Sometimes meeting requests are awkward. I had, let’s call it company, calling last week and inquiring on eSports investment possibilities. Someone there must have heard about “eSports” and while it sounded interesting in the first glimpse, during the call I got the impression that they have no clue on what they are talking about and they just called to get information for free. While I do not mind to have nice talks with people in order to eventually get a business opportunity I really hate if somebody does not want to value work done and experience gathered. After about 30 minutes on the skype call, I slightly mentioned that we might need to find an agreement on how I could get paid or what my advantage is from giving them all the information. Suddenly the call ended very quickly and I guess I should happy about it. Additionally, I am not sure if I should have helped them getting into contact with other people if they have an attitude of not being fair in business terms. With the recent growth of awareness of eSports and Gaming, everybody should be really careful to not trust the wrong people, just because he or she are mentioning big amounts of money. Agreements should always be fair for both side, else it will be unlikely to be sustainable business relationship.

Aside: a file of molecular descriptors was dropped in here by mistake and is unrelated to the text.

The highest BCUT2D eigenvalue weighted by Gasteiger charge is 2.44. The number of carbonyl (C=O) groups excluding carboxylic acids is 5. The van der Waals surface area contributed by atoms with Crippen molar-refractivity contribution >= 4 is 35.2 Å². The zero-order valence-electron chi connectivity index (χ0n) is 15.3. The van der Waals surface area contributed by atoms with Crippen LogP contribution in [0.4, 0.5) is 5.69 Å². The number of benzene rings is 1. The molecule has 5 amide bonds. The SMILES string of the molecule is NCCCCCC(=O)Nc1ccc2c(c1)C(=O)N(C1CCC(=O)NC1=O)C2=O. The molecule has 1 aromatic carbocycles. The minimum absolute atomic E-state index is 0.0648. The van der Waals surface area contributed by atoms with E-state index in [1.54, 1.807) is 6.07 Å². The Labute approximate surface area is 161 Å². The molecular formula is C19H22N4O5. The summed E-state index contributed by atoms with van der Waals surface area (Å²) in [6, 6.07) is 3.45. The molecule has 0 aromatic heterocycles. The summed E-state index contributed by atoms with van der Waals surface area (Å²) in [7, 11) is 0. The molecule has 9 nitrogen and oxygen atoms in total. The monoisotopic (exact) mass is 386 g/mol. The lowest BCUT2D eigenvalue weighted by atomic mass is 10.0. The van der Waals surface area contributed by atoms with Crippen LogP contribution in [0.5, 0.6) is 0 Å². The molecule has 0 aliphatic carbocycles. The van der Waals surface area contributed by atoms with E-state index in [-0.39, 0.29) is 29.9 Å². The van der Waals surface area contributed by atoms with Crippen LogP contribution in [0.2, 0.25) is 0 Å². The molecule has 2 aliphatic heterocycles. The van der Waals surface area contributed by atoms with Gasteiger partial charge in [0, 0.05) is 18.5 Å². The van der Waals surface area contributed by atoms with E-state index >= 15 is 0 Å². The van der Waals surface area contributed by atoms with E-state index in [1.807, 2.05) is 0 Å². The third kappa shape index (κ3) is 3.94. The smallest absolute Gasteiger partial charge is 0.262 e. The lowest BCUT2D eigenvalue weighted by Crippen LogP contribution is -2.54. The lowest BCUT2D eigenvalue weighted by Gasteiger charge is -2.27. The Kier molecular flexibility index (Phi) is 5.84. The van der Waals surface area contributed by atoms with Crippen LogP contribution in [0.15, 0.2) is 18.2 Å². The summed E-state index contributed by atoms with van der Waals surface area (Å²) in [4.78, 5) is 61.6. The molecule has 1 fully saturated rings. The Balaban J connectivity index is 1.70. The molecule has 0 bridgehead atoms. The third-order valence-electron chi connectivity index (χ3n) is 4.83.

Marian Härtel

Marian Härtel

 

Is eSports a closed shop industry?

Yesterday I had an interesting chat with a sales guy from a company far away from gaming and eSports (yet). As a private person though he is a gamer and he loves the developments of eSports. We were chitchatting a bit on why his company is not using the internet and- eSports – more to tackle on a young audience very reluctant to learn about new technologies and such. This information was not new to me, because eSports still feels so chaotic at times, that people, who are not working in the industry for many years, likely have no chance to enter, getting information or even getting an overview of the players and the structures. Why is this the case? I wonder if anybody else agrees with this assumption and what could be changed about it, if possible at all.

Marian Härtel

Marian Härtel